Drought blights Australian dairy exports

By Dominique Patton

- Last updated on GMT

Related tags Cent Milk

Australia's dairy industry may see export earnings drop by more
than 24 per cent to under A$2 billion (€1.2bn) in 2006-07 because
of drought, potentially causing global prices to rise.

Australia's worst drought in a century combined with less irrigation water available resulted in reduced pasture for dairy herds and higher fodder costs for farmers. Many farms have dried off cows early and cut herd numbers in anticipation of continued drought conditions over summer. As a consequence, Australian milk production is forecast to fall by almost 11 per cent to 9bn litres in 2006-07, according to the latest figures from the Australian Bureau of Agricultural and Resource Economics (ABARE). This would be the lowest in a decade and means that the country that typically exports around half of its total output will have much less on the global market.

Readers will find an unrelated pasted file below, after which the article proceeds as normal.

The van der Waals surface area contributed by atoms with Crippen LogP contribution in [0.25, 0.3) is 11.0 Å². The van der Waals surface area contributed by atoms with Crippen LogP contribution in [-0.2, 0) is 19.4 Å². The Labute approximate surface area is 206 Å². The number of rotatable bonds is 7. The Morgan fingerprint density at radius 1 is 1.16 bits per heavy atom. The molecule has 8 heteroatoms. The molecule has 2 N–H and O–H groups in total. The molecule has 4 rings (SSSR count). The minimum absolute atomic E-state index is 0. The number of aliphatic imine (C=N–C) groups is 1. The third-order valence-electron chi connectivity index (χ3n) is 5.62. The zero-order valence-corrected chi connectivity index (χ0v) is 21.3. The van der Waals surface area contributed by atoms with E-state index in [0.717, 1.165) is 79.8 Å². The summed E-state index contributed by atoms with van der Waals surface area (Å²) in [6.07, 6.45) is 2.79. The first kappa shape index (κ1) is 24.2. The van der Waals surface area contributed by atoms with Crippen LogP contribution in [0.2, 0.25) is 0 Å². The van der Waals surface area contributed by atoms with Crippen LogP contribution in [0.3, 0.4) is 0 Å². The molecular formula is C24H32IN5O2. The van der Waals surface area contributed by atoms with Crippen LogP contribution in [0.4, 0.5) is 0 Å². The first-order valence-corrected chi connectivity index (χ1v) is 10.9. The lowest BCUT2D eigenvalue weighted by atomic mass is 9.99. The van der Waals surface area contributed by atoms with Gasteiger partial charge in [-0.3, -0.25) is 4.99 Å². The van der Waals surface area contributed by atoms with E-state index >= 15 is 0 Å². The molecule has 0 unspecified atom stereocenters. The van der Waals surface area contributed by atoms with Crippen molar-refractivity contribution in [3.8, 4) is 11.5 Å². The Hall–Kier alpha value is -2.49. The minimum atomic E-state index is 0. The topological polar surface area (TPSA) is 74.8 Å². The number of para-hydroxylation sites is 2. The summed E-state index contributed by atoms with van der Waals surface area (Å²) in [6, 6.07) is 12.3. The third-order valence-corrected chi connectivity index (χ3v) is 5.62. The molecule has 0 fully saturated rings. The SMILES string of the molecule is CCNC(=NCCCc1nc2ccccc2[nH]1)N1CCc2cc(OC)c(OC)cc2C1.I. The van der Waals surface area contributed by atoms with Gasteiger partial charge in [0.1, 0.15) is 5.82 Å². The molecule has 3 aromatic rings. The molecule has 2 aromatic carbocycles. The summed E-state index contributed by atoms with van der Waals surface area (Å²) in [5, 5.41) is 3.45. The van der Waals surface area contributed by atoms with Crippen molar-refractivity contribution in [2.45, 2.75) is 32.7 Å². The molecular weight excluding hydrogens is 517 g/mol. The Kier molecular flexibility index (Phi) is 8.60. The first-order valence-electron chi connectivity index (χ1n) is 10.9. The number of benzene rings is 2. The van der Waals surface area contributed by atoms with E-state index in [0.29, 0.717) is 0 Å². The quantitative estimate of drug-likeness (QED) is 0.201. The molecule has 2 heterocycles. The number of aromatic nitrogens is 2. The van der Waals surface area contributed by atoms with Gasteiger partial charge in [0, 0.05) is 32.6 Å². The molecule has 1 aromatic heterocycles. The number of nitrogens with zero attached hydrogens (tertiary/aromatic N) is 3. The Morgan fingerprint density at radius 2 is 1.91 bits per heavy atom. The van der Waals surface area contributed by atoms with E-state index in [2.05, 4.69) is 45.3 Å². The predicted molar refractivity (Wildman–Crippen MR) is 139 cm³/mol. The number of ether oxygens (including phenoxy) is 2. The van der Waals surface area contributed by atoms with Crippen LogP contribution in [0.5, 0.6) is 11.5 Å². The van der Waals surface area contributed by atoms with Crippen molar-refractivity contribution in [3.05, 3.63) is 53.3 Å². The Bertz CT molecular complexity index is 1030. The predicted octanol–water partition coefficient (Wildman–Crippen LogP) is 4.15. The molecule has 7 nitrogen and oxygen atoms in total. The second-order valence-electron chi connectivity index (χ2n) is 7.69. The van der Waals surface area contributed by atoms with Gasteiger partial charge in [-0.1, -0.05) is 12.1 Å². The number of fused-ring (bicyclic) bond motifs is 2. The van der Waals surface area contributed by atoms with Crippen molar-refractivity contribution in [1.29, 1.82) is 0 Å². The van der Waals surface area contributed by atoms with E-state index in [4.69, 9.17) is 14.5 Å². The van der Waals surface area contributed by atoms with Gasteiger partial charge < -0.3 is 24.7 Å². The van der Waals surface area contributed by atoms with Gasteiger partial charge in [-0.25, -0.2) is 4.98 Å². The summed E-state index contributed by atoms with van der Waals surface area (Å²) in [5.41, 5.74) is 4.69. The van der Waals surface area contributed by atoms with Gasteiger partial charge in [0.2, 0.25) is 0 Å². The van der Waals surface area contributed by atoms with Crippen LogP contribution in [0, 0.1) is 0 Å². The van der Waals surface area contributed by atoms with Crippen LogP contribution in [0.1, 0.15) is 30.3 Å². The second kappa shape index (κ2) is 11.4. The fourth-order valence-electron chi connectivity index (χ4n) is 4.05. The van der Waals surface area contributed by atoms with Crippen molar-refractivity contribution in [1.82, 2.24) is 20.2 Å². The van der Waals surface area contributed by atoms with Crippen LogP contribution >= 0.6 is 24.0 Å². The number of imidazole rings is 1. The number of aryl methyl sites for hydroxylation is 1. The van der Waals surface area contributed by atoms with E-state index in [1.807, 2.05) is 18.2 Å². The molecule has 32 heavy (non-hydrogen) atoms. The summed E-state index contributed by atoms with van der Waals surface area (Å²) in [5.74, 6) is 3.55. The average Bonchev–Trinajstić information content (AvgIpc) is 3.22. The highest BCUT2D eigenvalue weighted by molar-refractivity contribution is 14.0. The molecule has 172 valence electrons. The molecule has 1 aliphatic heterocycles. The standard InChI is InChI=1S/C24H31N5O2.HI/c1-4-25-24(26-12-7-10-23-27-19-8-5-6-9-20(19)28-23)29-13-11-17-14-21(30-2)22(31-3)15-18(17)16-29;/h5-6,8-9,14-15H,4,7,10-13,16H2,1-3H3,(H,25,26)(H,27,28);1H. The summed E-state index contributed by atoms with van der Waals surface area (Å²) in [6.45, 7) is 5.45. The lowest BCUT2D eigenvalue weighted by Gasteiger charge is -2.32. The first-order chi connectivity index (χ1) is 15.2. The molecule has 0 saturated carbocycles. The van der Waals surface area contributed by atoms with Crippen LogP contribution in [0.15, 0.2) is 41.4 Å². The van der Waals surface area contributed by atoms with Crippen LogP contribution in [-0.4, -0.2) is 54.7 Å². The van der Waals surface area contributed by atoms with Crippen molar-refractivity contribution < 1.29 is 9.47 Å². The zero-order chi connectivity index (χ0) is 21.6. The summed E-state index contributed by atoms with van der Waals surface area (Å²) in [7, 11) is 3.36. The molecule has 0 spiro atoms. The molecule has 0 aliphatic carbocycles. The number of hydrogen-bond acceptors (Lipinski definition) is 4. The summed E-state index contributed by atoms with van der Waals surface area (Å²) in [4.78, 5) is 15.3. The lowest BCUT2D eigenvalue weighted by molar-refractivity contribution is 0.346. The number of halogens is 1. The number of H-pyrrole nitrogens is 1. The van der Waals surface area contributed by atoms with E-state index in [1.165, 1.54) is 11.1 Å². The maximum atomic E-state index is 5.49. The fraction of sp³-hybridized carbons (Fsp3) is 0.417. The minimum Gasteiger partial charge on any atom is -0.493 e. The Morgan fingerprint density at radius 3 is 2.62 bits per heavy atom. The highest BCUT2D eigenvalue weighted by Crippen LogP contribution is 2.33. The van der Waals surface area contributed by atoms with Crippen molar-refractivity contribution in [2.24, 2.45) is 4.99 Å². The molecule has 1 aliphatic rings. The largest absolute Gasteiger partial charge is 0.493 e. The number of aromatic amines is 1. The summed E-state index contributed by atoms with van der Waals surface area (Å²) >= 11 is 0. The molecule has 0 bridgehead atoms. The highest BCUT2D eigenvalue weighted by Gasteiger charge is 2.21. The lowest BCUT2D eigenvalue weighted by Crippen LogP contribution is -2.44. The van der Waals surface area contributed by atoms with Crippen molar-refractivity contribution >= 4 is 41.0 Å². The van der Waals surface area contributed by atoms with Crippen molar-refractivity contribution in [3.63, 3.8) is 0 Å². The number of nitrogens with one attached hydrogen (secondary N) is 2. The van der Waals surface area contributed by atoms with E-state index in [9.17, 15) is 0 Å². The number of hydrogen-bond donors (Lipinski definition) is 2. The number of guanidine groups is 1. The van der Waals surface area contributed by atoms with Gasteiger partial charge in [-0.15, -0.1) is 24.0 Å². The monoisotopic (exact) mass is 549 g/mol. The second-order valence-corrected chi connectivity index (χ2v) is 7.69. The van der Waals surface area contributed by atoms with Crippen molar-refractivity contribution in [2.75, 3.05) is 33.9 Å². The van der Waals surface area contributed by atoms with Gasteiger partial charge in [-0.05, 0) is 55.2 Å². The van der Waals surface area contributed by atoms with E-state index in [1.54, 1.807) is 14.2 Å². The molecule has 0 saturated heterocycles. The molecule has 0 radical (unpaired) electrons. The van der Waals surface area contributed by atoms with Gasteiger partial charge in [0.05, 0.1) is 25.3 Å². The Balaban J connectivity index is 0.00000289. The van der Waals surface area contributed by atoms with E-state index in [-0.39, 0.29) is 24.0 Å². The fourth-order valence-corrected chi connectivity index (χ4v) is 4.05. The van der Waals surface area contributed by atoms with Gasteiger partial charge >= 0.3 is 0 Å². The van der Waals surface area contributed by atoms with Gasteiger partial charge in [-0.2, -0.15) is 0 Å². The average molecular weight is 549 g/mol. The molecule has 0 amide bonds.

Processors, facing strong competition for milk, will be forced to focus on high-value markets. The situation may also drive up prices in lower value markets and potentially offer new opportunities to European firms looking to expand internationally. The ABARE report suggests that the overall value of Australian butter exports will fall by 46 per cent to A$121 million while cheese exports will drop by 34 per cent to A$554 million. Whole milk powder will be down 27 per cent to A$244 million, it predicts, while casein will fall 17 per cent to A$74 million and skim milk powder by 16 per cent to A$446 million. In addition, dairy exports may also be affected by some loss of price competitiveness as a result of an assumed higher Australian dollar against the currencies of some major trading partners, warned the ABARE economists. After rising by 5 per cent in 2005-06 to average 33 cents a litre, Australian farmgate prices for milk are forecast to fall by 3 per cent to 32 cents a litre in 2006-07. The forecast price decline reflects lower US denominated world dairy product prices for butter and cheese and the additional effects on producer revenues of a higher Australian dollar. But Rabobank senior dairy analyst Tim Hunt told The Age​ newspaper that despite falling prices, pricing would remain firm in coming years because of strong global demand. Global demand for dairy products is expected to rise by almost 3 per cent a year over the medium term, with 80 per cent of this growth coming from emerging markets. China, one of the fastest growing dairy markets in the world, is already a significant buyer of Australian dairy. And other important markets like the Middle East, south-east Asia, Japan and Korea will continue to rely on imports. Hunt also said that price cuts had made dairy more competitive against other ingredients such as rising vegetable oil prices. "The global market will need its (Australia's) surplus production for the foreseeable future,"​ Hunt told the paper.

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